|Delivery Type||Delivery length / details|
|Seminars / Tutorials||Individual 10-minute 'feedback tutorial' per written assignment submitted|
|Seminars / Tutorials||10 x 3 hour sessions|
|Assessment Type||Assessment length / details||Proportion|
|Semester Assessment||1 x 1,500 word document analysis||10%|
|Semester Assessment||Essay 1 - 1 x 2,500 word essay||25%|
|Semester Assessment||Essay 2 - 1 x 2,500 word essay||25%|
|Semester Exam||2 Hours (1 x 2 hour exam)||40%|
|Supplementary Assessment||1 x 1,500 word supplementary (resit) document analysis||10%|
|Supplementary Assessment||Essay 1 - 1 x 2,500 word supplementary (resit) essay||25%|
|Supplementary Assessment||Essay 2 - 1 x 2,500 word supplementary (resit) essay||25%|
|Supplementary Exam||1 x 2 hour supplementary (resit) examination||40%|
On successful completion of this module students should be able to:
Display a critical understanding of the refugee policymaking process and the reception and distinctive experiences of refugee groups in the United States of America.
Comprehend and assess different historical debates and interpretations evident in related texts, ranging from contemporary sources to recent scholarly works.
Read, analyze and assess a range of different types of historical evidence.
Express understanding and discuss related issues through writing in an academic context
Work independently and as part of a group (unassessed) and take an active part in group discussions (unassessed).
The module begins with a survey of US immigration policy, before going on to examine the experiences of groups of refugees and would-be refugees in their home countries and in the United States. There is a particular emphasis on the links between foreign policy and refugee policy, as the module examines why certain national and religious groups were given privileged access to the United States while others were excluded. During most of this period, the Cold War led US policymakers to believe it important to provide refuge to those leaving Communist states, even if they had not been singled out for persecution. On the other hand, would-be refugees from friendly countries were not welcome. The module will also look beyond Washington to discuss the part played by non-governmental organizations and individuals as advocates for the admission of certain groups, and at the role of public opinion in the reception of refugees. The final focus is on the resettlement of refugees in the United States. How did they cope with the challenges of a new country, a new language and a new culture? To what extent can they be said to have assimilated in American society?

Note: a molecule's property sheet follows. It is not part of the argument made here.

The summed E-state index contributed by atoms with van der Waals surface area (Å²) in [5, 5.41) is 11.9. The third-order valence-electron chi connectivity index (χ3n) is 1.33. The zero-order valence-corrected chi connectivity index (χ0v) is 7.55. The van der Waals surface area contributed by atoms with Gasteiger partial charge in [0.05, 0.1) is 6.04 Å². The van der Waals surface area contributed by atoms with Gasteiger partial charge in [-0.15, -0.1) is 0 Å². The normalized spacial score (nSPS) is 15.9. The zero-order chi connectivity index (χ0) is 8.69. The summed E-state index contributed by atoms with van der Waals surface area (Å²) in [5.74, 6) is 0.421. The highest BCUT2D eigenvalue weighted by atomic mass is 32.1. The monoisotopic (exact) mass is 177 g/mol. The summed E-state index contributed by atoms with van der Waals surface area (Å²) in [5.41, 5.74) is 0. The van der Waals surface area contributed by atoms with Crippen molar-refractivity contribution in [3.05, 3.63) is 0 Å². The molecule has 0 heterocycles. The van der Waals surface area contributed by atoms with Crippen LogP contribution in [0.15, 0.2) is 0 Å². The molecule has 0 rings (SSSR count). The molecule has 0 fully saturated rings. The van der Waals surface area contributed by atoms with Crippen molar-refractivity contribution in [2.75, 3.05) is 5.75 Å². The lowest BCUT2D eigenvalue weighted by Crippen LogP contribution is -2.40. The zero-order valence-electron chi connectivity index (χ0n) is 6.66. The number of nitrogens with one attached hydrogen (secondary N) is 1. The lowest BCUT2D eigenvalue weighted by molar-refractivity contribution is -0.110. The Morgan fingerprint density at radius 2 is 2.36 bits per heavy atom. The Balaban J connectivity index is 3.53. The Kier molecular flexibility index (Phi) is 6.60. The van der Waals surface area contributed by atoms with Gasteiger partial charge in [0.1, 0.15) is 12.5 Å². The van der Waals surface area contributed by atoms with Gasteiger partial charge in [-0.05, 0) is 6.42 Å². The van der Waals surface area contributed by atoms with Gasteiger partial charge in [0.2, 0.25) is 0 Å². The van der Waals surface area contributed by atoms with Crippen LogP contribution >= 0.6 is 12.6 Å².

1. A history of US immigration policy
2. Refugees from Nazi Germany
3. Displaced People
4. The Hungarian refugee influx
5. The Cuban Refugee Program
6. Soviet refugees
7. Indochinese refugees
8. The 1980 Refugee Act and the Mariel Boatlift
9. The unwanted: Haitians, Salvadorans, Nicaraguans
10. The Rafter Crisis
Special Subjects provide third-year students with an opportunity to study a particular period in great depth and partly on the basis of primary sources. They are intensively taught, and particularly high standards of precision, creativity and knowledge are expected from students. Together with the dissertation and the general historical problems module, they provide final-year students with an opportunity to demonstrate the maturation of their historical and other skills and of their intellectual sensitivity. The range of special subjects reflects the range of teaching and research interests on the part of departmental staff. As in other core courses, a wide choice of periods and approaches is made available.
|Skills Type||Skills details|
|Application of Number|
|Communication||Read a wide range of both primary and secondary texts; improve listening skills during the lectures, and consequently develop skills in note taking; demonstrate and develop the ability to communicate ideas in two essays; skills in oral presentation will be developed in seminars.|
|Improving own Learning and Performance||Show awareness of own learning styles, personal preferences and needs; devise and apply realistic learning and self management strategies; devise a personal action plan to include short and long-term goals and to develop personal awareness of how to improve on these.|
|Information Technology||Students will be encouraged to locate suitable material on the web and to access information on CD-Roms and to apply it appropriately to their own work. Students will also be encouraged to word-process their work. These skills will not be formally assessed.|
|Personal Development and Career planning||Develop awareness of personal skills, beliefs and qualities in relation to course in progression; plan and prepare for future course / career.|
|Problem solving||Identify problems and factors which might influence potential solutions; develop creative thinking approaches to problem solving; evaluate advantages and disadvantages of potential solutions.|
|Research skills||Understand a range of research methods and plan and carry out research; produce academically appropriate pieces of written work.|
|Subject Specific Skills||Develop a knowledge of, and familiarity with, a range of different sources from the modern period, including unpublished and published documents; develop the ability to use appropriate historical research tools effectively.|
|Team work||Understand the concept of group dynamics; contribute to the setting of group goals; contribute effectively to the planning of group activities; play an active part in group activities (e.g. short group presentations in seminars); evaluate group activities and own contribution.|
This module is at CQFW Level 6